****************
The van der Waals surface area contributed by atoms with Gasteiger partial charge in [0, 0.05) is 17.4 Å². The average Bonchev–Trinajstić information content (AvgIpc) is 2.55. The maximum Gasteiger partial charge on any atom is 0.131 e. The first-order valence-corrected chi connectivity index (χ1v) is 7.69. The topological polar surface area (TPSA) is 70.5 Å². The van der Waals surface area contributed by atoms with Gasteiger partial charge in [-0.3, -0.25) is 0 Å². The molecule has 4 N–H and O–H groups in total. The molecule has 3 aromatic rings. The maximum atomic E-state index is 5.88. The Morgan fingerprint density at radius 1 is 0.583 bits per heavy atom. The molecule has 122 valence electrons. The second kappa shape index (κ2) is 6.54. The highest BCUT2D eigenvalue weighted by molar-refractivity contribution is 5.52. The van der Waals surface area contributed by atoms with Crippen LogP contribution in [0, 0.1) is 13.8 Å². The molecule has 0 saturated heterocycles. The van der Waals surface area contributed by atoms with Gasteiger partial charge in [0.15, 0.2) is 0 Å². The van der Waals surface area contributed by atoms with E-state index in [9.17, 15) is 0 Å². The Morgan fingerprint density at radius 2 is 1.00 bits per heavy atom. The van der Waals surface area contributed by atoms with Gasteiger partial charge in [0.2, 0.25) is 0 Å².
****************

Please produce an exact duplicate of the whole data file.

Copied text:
The van der Waals surface area contributed by atoms with Gasteiger partial charge in [0, 0.05) is 17.4 Å². The average Bonchev–Trinajstić information content (AvgIpc) is 2.55. The maximum Gasteiger partial charge on any atom is 0.131 e. The first-order valence-corrected chi connectivity index (χ1v) is 7.69. The topological polar surface area (TPSA) is 70.5 Å². The van der Waals surface area contributed by atoms with Gasteiger partial charge in [-0.3, -0.25) is 0 Å². The molecule has 4 N–H and O–H groups in total. The molecule has 3 aromatic rings. The maximum atomic E-state index is 5.88. The Morgan fingerprint density at radius 1 is 0.583 bits per heavy atom. The molecule has 122 valence electrons. The second kappa shape index (κ2) is 6.54. The highest BCUT2D eigenvalue weighted by molar-refractivity contribution is 5.52. The van der Waals surface area contributed by atoms with Crippen LogP contribution in [0, 0.1) is 13.8 Å². The molecule has 0 saturated heterocycles. The van der Waals surface area contributed by atoms with Gasteiger partial charge in [0.15, 0.2) is 0 Å². The van der Waals surface area contributed by atoms with E-state index in [9.17, 15) is 0 Å². The Morgan fingerprint density at radius 2 is 1.00 bits per heavy atom. The van der Waals surface area contributed by atoms with Gasteiger partial charge in [0.2, 0.25) is 0 Å².